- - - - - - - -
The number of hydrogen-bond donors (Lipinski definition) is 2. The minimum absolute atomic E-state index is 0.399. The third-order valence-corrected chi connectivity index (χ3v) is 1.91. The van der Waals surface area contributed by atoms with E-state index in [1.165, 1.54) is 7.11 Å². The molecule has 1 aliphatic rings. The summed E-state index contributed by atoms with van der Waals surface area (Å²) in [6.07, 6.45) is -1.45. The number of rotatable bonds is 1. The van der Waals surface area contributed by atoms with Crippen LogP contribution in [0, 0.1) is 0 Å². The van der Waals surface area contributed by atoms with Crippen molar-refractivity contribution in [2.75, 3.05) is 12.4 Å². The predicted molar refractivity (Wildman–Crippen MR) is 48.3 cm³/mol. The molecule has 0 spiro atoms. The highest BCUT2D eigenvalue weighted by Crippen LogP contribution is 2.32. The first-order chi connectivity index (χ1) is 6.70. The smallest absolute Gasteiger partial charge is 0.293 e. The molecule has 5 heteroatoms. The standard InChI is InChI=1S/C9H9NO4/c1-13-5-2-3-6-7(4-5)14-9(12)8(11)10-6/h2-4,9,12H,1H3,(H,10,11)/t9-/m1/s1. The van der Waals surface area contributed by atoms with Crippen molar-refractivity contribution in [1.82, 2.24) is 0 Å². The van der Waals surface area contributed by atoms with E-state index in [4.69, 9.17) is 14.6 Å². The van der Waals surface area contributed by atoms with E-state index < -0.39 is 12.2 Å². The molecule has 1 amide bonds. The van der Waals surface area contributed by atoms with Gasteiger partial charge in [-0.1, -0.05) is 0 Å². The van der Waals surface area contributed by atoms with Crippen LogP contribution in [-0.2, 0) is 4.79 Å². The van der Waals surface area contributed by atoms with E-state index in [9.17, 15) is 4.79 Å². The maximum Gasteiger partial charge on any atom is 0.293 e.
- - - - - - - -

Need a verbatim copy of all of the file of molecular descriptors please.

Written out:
The number of hydrogen-bond donors (Lipinski definition) is 2. The minimum absolute atomic E-state index is 0.399. The third-order valence-corrected chi connectivity index (χ3v) is 1.91. The van der Waals surface area contributed by atoms with E-state index in [1.165, 1.54) is 7.11 Å². The molecule has 1 aliphatic rings. The summed E-state index contributed by atoms with van der Waals surface area (Å²) in [6.07, 6.45) is -1.45. The number of rotatable bonds is 1. The van der Waals surface area contributed by atoms with Crippen LogP contribution in [0, 0.1) is 0 Å². The van der Waals surface area contributed by atoms with Crippen molar-refractivity contribution in [2.75, 3.05) is 12.4 Å². The predicted molar refractivity (Wildman–Crippen MR) is 48.3 cm³/mol. The molecule has 0 spiro atoms. The highest BCUT2D eigenvalue weighted by Crippen LogP contribution is 2.32. The first-order chi connectivity index (χ1) is 6.70. The smallest absolute Gasteiger partial charge is 0.293 e. The molecule has 5 heteroatoms. The standard InChI is InChI=1S/C9H9NO4/c1-13-5-2-3-6-7(4-5)14-9(12)8(11)10-6/h2-4,9,12H,1H3,(H,10,11)/t9-/m1/s1. The van der Waals surface area contributed by atoms with Crippen molar-refractivity contribution in [1.82, 2.24) is 0 Å². The van der Waals surface area contributed by atoms with E-state index in [4.69, 9.17) is 14.6 Å². The van der Waals surface area contributed by atoms with E-state index < -0.39 is 12.2 Å². The molecule has 1 amide bonds. The van der Waals surface area contributed by atoms with Gasteiger partial charge in [-0.1, -0.05) is 0 Å². The van der Waals surface area contributed by atoms with Crippen LogP contribution in [-0.2, 0) is 4.79 Å². The van der Waals surface area contributed by atoms with E-state index in [9.17, 15) is 4.79 Å². The maximum Gasteiger partial charge on any atom is 0.293 e.